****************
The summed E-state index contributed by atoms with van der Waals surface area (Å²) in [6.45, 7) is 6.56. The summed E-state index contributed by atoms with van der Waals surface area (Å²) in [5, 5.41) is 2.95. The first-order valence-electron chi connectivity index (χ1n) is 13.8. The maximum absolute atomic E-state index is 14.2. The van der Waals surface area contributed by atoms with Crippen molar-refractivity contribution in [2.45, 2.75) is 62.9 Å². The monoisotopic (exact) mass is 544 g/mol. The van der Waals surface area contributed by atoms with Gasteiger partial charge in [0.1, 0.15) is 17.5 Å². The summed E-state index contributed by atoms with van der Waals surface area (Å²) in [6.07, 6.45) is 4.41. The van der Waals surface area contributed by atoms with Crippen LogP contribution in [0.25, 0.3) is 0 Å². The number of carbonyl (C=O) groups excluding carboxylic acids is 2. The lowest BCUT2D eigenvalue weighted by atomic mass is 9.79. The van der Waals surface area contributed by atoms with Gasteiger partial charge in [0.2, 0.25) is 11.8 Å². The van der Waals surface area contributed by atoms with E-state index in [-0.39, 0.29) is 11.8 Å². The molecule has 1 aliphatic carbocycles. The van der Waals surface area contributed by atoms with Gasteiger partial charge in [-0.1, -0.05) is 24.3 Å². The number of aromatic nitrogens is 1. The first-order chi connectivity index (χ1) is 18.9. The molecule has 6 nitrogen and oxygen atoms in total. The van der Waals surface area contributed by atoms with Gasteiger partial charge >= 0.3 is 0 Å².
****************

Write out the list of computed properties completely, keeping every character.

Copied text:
The summed E-state index contributed by atoms with van der Waals surface area (Å²) in [6.45, 7) is 6.56. The summed E-state index contributed by atoms with van der Waals surface area (Å²) in [5, 5.41) is 2.95. The first-order valence-electron chi connectivity index (χ1n) is 13.8. The maximum absolute atomic E-state index is 14.2. The van der Waals surface area contributed by atoms with Crippen molar-refractivity contribution in [2.45, 2.75) is 62.9 Å². The monoisotopic (exact) mass is 544 g/mol. The van der Waals surface area contributed by atoms with Gasteiger partial charge in [0.1, 0.15) is 17.5 Å². The summed E-state index contributed by atoms with van der Waals surface area (Å²) in [6.07, 6.45) is 4.41. The van der Waals surface area contributed by atoms with Crippen LogP contribution in [0.25, 0.3) is 0 Å². The number of carbonyl (C=O) groups excluding carboxylic acids is 2. The lowest BCUT2D eigenvalue weighted by atomic mass is 9.79. The van der Waals surface area contributed by atoms with Gasteiger partial charge in [0.2, 0.25) is 11.8 Å². The van der Waals surface area contributed by atoms with E-state index in [-0.39, 0.29) is 11.8 Å². The molecule has 1 aliphatic carbocycles. The van der Waals surface area contributed by atoms with Gasteiger partial charge in [-0.1, -0.05) is 24.3 Å². The number of aromatic nitrogens is 1. The first-order chi connectivity index (χ1) is 18.9. The molecule has 6 nitrogen and oxygen atoms in total. The van der Waals surface area contributed by atoms with Gasteiger partial charge >= 0.3 is 0 Å².